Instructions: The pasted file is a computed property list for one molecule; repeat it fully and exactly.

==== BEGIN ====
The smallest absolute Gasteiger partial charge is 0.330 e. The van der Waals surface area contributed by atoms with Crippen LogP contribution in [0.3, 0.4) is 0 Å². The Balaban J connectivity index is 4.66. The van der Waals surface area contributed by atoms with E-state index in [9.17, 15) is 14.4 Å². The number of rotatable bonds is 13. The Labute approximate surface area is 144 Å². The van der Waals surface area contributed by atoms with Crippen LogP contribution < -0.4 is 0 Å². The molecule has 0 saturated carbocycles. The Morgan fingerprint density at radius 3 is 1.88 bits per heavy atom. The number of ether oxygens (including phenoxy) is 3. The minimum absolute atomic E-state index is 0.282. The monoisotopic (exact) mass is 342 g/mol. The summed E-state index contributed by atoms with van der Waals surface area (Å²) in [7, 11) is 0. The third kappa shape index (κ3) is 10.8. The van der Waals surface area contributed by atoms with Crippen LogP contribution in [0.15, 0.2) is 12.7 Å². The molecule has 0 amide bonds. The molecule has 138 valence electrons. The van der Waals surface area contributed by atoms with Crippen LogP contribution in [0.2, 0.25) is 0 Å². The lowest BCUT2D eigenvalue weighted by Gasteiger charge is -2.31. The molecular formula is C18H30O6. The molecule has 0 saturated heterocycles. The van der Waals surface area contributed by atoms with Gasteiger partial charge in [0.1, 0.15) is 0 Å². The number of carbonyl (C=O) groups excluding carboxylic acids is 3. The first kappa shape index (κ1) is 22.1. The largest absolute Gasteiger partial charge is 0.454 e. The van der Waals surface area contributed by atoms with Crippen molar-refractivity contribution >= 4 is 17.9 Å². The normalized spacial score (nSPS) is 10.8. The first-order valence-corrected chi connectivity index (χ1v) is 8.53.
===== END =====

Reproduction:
The smallest absolute Gasteiger partial charge is 0.330 e. The van der Waals surface area contributed by atoms with Crippen LogP contribution in [0.3, 0.4) is 0 Å². The Balaban J connectivity index is 4.66. The van der Waals surface area contributed by atoms with E-state index in [9.17, 15) is 14.4 Å². The number of rotatable bonds is 13. The Labute approximate surface area is 144 Å². The van der Waals surface area contributed by atoms with Crippen LogP contribution < -0.4 is 0 Å². The molecule has 0 saturated carbocycles. The Morgan fingerprint density at radius 3 is 1.88 bits per heavy atom. The number of ether oxygens (including phenoxy) is 3. The minimum absolute atomic E-state index is 0.282. The monoisotopic (exact) mass is 342 g/mol. The summed E-state index contributed by atoms with van der Waals surface area (Å²) in [7, 11) is 0. The third kappa shape index (κ3) is 10.8. The van der Waals surface area contributed by atoms with Crippen LogP contribution in [0.15, 0.2) is 12.7 Å². The molecule has 0 amide bonds. The molecule has 138 valence electrons. The van der Waals surface area contributed by atoms with Crippen LogP contribution in [0.2, 0.25) is 0 Å². The lowest BCUT2D eigenvalue weighted by Gasteiger charge is -2.31. The molecular formula is C18H30O6. The molecule has 0 saturated heterocycles. The van der Waals surface area contributed by atoms with Gasteiger partial charge in [0.1, 0.15) is 0 Å². The number of carbonyl (C=O) groups excluding carboxylic acids is 3. The first kappa shape index (κ1) is 22.1. The largest absolute Gasteiger partial charge is 0.454 e. The van der Waals surface area contributed by atoms with Crippen molar-refractivity contribution >= 4 is 17.9 Å². The normalized spacial score (nSPS) is 10.8. The first-order valence-corrected chi connectivity index (χ1v) is 8.53.